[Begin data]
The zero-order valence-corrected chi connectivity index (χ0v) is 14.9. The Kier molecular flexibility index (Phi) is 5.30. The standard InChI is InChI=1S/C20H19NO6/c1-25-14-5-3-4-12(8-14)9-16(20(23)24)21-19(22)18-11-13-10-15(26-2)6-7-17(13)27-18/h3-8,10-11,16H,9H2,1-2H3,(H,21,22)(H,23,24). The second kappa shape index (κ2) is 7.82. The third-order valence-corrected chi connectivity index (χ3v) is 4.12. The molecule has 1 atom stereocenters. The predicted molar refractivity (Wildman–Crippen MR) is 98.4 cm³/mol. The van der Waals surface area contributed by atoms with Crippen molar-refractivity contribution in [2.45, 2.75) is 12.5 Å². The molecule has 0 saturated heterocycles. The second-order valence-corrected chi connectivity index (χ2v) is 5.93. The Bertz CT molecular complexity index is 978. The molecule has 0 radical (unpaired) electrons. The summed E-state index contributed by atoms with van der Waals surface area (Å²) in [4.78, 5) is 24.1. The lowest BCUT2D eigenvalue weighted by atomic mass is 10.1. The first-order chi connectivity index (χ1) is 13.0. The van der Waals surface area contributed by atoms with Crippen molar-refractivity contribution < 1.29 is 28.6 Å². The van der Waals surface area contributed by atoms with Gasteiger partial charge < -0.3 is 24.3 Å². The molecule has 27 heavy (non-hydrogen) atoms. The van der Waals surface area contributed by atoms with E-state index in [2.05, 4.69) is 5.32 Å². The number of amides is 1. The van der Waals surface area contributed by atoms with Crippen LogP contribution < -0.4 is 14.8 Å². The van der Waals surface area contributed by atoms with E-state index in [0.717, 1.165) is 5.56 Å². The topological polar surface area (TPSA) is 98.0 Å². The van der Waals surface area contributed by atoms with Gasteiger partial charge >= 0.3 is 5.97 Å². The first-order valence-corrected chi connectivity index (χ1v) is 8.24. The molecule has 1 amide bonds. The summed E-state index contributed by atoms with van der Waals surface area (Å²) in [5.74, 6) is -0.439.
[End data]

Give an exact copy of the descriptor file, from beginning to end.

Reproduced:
The zero-order valence-corrected chi connectivity index (χ0v) is 14.9. The Kier molecular flexibility index (Phi) is 5.30. The standard InChI is InChI=1S/C20H19NO6/c1-25-14-5-3-4-12(8-14)9-16(20(23)24)21-19(22)18-11-13-10-15(26-2)6-7-17(13)27-18/h3-8,10-11,16H,9H2,1-2H3,(H,21,22)(H,23,24). The second kappa shape index (κ2) is 7.82. The third-order valence-corrected chi connectivity index (χ3v) is 4.12. The molecule has 1 atom stereocenters. The predicted molar refractivity (Wildman–Crippen MR) is 98.4 cm³/mol. The van der Waals surface area contributed by atoms with Crippen molar-refractivity contribution in [2.45, 2.75) is 12.5 Å². The molecule has 0 saturated heterocycles. The second-order valence-corrected chi connectivity index (χ2v) is 5.93. The Bertz CT molecular complexity index is 978. The molecule has 0 radical (unpaired) electrons. The summed E-state index contributed by atoms with van der Waals surface area (Å²) in [4.78, 5) is 24.1. The lowest BCUT2D eigenvalue weighted by atomic mass is 10.1. The first-order chi connectivity index (χ1) is 13.0. The van der Waals surface area contributed by atoms with Crippen molar-refractivity contribution < 1.29 is 28.6 Å². The van der Waals surface area contributed by atoms with Gasteiger partial charge < -0.3 is 24.3 Å². The molecule has 27 heavy (non-hydrogen) atoms. The van der Waals surface area contributed by atoms with E-state index in [2.05, 4.69) is 5.32 Å². The number of amides is 1. The van der Waals surface area contributed by atoms with Crippen LogP contribution < -0.4 is 14.8 Å². The van der Waals surface area contributed by atoms with E-state index in [0.717, 1.165) is 5.56 Å². The topological polar surface area (TPSA) is 98.0 Å². The van der Waals surface area contributed by atoms with Gasteiger partial charge >= 0.3 is 5.97 Å². The first-order valence-corrected chi connectivity index (χ1v) is 8.24. The molecule has 1 amide bonds. The summed E-state index contributed by atoms with van der Waals surface area (Å²) in [5.74, 6) is -0.439.